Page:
India and Poland – so far away, yet so alike



The collective identity and public life of citizens of the two countries are based largely on the memory of the struggle for independence and resistance movements against foreign influence, which were crowned by success only in the second half of the 20th.

Poland became independent in 1918 as a result of the fact that the political map of Europe altered significantly after World War I (1914 – 1918). After more than a 120-year period of partitions between the three neighboring countries –Russia, Prussia (Germany) and Austria – a country that was longing for freedom, was given its land back. The victory was, however, paid by numerous uprisings pacified in a bloody way.  

Since the beginning of the 18th century, India was under the colonial rule of the British. Indians fought for their independence during the Indian Rebellion of 1857. It was then that Indians united for the first time to cast off the foreign yoke. The rebellion did not succeed and the British only tightened their control over the Indian subcontinent. Entering India, the British brought modernization. The urban intelligentsia of India was educated according to European standards, which enhanced national consciousness. Indians also wanted to rule their country. An especially active forum for fighters for independence was the Indian National Congress (founded in 1885).

In Poland, it was also members of intelligentsia that were leaders of change. During World War II, however, most citizens who were well educated and brought up in a patriotic spirit died or were mass-murdered during Nazi and Soviet special operations.

Not only did World War II caused spiritual and material damage in Poland, but also it took its independence away again. The country was under the Soviet influence for the next 50 years.

World War II brought a radical change to India too. Great Britain, which suffered a lot during the war, had to admit that it had no power to rule in the overseas empire. In order to avoid a religious civil war, it was decided that the British India had to be separated into two countries – Hindu India and Muslim Pakistan. The separation of India was accompanied by massacres (death toll of 500 000) and relocations (10-14 million people).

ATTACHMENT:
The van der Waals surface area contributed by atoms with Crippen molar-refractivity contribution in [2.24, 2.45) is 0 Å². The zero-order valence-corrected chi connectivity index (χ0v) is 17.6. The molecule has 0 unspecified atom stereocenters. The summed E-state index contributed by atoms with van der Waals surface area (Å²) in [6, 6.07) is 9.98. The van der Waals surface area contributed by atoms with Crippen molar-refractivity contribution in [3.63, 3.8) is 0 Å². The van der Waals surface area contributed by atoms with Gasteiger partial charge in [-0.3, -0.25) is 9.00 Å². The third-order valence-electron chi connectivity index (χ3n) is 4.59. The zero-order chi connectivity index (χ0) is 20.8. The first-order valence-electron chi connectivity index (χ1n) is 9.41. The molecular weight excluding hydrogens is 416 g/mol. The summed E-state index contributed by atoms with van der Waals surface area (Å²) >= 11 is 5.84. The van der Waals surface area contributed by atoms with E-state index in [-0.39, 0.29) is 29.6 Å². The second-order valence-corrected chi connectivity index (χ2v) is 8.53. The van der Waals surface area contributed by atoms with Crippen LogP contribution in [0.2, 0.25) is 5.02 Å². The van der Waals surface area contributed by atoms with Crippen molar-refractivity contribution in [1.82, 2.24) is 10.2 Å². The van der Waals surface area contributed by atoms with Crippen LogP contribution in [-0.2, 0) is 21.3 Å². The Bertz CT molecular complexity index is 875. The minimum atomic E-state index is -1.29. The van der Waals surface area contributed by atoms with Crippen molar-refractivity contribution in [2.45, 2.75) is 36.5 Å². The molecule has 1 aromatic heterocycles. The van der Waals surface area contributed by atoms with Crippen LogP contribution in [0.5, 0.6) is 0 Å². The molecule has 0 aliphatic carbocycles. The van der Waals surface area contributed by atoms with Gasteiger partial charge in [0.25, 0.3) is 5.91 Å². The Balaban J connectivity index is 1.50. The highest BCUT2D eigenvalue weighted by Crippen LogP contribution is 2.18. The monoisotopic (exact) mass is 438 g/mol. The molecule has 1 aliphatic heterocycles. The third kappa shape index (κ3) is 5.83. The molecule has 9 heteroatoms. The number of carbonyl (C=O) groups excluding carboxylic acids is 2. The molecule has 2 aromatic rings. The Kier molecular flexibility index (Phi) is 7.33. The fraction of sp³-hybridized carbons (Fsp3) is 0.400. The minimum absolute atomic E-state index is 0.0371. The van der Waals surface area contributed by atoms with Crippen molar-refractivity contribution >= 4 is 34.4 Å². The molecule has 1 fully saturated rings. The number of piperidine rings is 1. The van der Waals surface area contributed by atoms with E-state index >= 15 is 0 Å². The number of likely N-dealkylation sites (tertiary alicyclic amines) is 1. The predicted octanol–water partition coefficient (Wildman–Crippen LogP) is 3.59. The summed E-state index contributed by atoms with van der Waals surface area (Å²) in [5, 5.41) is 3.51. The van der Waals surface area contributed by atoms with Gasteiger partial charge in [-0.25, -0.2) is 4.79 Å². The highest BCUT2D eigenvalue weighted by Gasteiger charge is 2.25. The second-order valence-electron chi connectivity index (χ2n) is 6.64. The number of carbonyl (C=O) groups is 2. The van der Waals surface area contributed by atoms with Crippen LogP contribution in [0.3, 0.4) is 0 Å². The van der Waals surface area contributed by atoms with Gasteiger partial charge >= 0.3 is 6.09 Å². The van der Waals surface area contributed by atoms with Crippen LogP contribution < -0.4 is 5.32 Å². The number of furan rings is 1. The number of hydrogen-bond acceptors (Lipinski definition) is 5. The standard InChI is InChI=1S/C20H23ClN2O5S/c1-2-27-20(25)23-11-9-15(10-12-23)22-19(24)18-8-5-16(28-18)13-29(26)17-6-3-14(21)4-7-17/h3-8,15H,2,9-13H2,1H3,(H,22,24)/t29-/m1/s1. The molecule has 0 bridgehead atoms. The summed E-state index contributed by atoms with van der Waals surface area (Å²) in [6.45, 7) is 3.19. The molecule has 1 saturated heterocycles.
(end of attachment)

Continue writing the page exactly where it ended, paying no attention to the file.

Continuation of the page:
Poland did not escape from Stalin’s and western governments’ partition of Europe either. The USSR appropriated Poland’s eastern part only to grant it land to the west of its borders, which had belonged to Germany. Mass relocations in both countries caused social instability. Today, many citizens of Poland still feel they do not belong to their land.

The history of granting both countries independence in the 20th century has its key-figures. For India, the symbol of the struggle for independence is Mahatma Gandhi, for Poland – Lech Wałęsa.

The former was a lawyer that was educated in England. When after completing his studies, he was thrown out of a train because he was traveling in the first class, which was allowed only for white people, he realized that the British allowed him to receive his education in order for him to be a slave and second-class citizen in his own country. He began nonviolent resistance movement – Satyagraha. Mahatma called for boycott of the British institutions – courts, offices, the revenue service – together with British products. He encouraged his compatriots to wear khadi (made of homemade fabric) instead of British clothing. Thus, he urged everybody to weave khadi to show support for the independence movement. Also, the women wove khadi, which made them join a political movement for the first time in history.

In contrast with Gandhi, Lech Wałęsa did not come from a privileged family and knew the life of common people very well. He worked as electrician in a big plant. At the end of the 1970’s when the economic situation in Poland worsened and people were not able to buy even basic products, Wałęsa realized that the communists in Poland acted against its citizens, especially against workers. He was the leader of the nationwide ‘Solidarity’ movement, which renounced the use of violence and focused on civil disobedience, which destroyed the communist regime in the Eastern Europe peacefully.

Although Lech Wałęsa and Mahatma Gandhi represent different continents, cultures and social groups, they have demonstrated that the striving for justice and respect of basic rights constitutes human’s universal need and no matter what country it is, peaceful methods can win freedom. Independence movements, especially the use of civil disobedience and nonviolent resistance, allowed women to play an important part in the political life of the two countries. The fact that women were fighting not at the war front, but in everyday life allowed women to become important players in the changes that were taking place at the time. What distinguishes both Indian and Polish heroines of the 20th century from other women is their courage. Many times, they had to face situations in which they had to demonstrate their inner strength. Thus, they are often admired for being noble people, heroines of history – Indira Gandhi or Henryka Krzywonos certainly would not like their achievements to be evaluated only on the basis of their sex. Our heroines’ courage consisted also in pushing the limits as to what was appropriate for a woman to do, in breaking barriers and limits. In the end, women turned out to be important not only when fighting for independence and democracy, but also for building them.